The Statesman (India)

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The Statesman is an Indian English-language broadsheet daily newspaper founded in 1875 and published simultaneously in Kolkata, New Delhi, Siliguri and Bhubaneswar. It incorporates and is directly descended from The Friend of India, founded in 1818. It is owned by The Statesman Ltd and headquartered at Statesman House, Chowringhee Square, Kolkata, with its national editorial office at Statesman House, Connaught Place, New Delhi. It is a member of the Asia News Network.


  • Probably about 40% of this small but doughty people are in one manner or the other describable as refugees. The transference, in the main, has been from irrigated regions splendidly fertile to lands less productive. Prosperous colonies developed by an industrious and capable peasantry have been abandoned, as has much other property in rural and urban areas; some revered shrines are left on the far side of the boundary.
  • Until members of this numerically small but virile obstinate and deeply religious community, can (like British Catholics visiting Rome or Lourdes) buy a ticket for Nanakana Sahib or Panja Sahib confident of the ordinary decencies of international travel, there will be no stable peace in the two Punjabs, nor basis for Pakistan to rank herself as the full equal of other countries in standards of civilized modern tolerance……
  • Inquiry confirmed the doubt. It elicited, too, the appalling nature of the Sikhs’ own losses. About 40% of them had been made refugees. No such figure was approached by the other communities. They had no strong Press to put their case.
  • The story of 90 women of the little village of Thoha Khalsa, Rawalpindi District, who drowned themselves by jumping into a well during the recent disturbances, has stirred the imagination of the people of the Punjab. They revived the Rajput tradition of self-immolation when their men-folk were no longer to defend them. They also followed Mr. Gandhi’s advice to Indian women that in certain circumstances even suicide was morally preferable to submission... About a month ago, a communal army 3,000 strong, armed with sticks, tommy guns and hand grenades surrounded it. The villagers defended themselves as best they could. They had two guns which they put to good use. But in the end they had to raise the white flag. Negotiation followed. A sum of Rs. 10,000 was demanded by the besiegers. It was promptly paid. The intruders gave solemn assurance that they would not come back. The promise was broken the next day. They returned to demand more money and in the process hacked to death 40 of the defenders. Heavily outnumbered, they were unable to resist the onslaught. Their women held a hurried meeting and came to the conclusion that all was lost except their honour. Following the example of Indian women of by-gone days, they decided to evade inglorious capture. Ninety women jumped into a small well. Only three were saved. There was not enough water in the well to drown them all.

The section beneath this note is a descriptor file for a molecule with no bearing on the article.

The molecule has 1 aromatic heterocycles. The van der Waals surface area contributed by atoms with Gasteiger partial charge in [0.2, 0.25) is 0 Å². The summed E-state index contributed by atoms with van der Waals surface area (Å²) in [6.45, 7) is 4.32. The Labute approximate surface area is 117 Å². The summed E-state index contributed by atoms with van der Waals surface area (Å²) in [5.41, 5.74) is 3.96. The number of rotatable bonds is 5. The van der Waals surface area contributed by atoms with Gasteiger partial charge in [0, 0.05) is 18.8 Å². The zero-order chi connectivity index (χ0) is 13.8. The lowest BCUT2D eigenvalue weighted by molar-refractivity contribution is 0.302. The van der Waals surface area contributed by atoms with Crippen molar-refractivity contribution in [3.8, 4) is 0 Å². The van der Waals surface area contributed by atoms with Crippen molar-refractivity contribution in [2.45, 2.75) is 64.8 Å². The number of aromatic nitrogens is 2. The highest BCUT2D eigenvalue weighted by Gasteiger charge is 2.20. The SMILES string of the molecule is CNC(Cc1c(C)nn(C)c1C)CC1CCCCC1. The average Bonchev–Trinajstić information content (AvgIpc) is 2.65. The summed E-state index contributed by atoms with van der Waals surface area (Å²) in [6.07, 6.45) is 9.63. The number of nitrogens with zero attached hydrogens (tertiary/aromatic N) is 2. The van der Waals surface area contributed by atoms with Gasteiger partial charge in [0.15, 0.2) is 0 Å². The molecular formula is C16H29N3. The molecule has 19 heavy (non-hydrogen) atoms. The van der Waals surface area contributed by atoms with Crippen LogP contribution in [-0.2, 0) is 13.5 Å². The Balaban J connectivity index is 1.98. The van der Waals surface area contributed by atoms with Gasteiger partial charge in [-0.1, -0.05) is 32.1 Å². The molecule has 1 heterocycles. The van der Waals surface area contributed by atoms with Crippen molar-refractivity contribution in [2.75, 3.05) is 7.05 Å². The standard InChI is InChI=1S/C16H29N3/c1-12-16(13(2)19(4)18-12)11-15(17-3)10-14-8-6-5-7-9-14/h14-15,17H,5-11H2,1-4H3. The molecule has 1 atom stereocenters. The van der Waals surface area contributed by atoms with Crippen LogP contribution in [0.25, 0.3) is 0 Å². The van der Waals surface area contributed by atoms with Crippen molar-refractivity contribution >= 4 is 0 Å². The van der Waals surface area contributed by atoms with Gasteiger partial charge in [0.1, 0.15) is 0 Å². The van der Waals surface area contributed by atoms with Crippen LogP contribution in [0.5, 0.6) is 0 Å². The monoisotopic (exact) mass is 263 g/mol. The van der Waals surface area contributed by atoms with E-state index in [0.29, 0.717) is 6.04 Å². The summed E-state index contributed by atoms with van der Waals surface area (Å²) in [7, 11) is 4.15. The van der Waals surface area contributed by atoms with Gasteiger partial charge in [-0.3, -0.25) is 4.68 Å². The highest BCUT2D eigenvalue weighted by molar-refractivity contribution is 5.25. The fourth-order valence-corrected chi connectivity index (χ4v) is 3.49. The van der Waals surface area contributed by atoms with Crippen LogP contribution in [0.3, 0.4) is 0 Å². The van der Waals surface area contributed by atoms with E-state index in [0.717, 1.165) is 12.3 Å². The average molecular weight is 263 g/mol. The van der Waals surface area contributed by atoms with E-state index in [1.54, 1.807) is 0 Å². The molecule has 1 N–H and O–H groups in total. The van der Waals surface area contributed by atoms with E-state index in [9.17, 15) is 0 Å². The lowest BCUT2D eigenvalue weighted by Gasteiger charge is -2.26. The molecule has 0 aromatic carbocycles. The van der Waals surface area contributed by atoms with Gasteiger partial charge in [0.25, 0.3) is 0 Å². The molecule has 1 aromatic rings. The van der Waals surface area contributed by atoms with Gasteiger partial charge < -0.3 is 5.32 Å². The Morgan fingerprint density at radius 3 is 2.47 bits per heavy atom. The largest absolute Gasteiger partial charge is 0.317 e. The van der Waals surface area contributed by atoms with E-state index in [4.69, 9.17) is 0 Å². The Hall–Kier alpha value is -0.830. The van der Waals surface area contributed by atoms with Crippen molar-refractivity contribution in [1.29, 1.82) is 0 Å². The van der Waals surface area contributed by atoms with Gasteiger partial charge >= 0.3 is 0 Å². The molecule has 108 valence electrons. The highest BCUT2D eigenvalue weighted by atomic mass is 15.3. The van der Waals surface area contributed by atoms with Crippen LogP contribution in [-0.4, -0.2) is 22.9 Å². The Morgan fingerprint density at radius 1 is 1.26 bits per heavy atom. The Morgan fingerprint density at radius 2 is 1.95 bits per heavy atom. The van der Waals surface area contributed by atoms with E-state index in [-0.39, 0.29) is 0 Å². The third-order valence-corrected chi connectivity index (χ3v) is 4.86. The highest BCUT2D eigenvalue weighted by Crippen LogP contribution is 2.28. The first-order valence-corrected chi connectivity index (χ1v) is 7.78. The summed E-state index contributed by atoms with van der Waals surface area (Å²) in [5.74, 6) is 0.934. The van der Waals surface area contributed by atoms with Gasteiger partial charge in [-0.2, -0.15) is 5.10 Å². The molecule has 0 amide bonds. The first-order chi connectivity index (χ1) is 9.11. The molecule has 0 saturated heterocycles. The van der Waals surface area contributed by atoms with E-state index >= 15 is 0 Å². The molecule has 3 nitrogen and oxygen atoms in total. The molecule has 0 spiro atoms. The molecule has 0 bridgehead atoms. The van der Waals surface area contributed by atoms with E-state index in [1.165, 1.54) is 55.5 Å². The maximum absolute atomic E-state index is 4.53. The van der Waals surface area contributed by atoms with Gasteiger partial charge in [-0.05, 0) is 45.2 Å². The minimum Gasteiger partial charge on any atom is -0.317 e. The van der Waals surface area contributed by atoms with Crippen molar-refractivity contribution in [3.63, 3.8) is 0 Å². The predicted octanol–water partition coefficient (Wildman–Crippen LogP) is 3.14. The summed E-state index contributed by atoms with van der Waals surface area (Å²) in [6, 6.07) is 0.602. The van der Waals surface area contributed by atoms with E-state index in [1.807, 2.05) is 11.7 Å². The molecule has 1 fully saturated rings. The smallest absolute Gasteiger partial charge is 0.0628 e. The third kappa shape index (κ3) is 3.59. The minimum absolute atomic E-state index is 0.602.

• “Our readership tends to be impatient of any kind of critical analysis,” wrote the editor of Calcutta’s respected weekly The Statesman when turning it down, referring to Hindu-Muslim riots that had resulted after Arnold Toynbee mentioned the prophet Mohammed in an article for the magazine.
    • Sunanda K. Datta-Ray to Arthur Koestler, 10/15/69, MS2386/3. Editor of The Statesman in a reply explaining their refusal to publish Arthur Koestler's essay “Mahatma Gandhi—Yogi and Commissar, a Re-Valuation” quoted from Michael Scammell - Koestler_ The Literary and Political Odyssey of a Twentieth-Century Skeptic (2009, Random House) - chapter 45.
  • You won’t read about this in the Western mainstream media—or even in the Indian media, which has turned a blind eye to this ongoing tragedy because they are afraid to be labeled “politically incorrect” or “Islamophobic.” They are also afraid of reprisals. When Islamic zealots ransacked the office of the renowned newspaper, ‘The Statesman’ in Kolkata, in retaliation for a mere reproduction of an article condemning Islamic extremism, the Indian press remained silent. The editor and publisher of the newspaper were arrested for offending Muslim sentiments and no action was taken against the rioters.
    • Phyllis Chesler, Muslim Persecution of Hindus In India -- The Story You Won't See In the Western Mainstream Media, September 9, 2010 [17]

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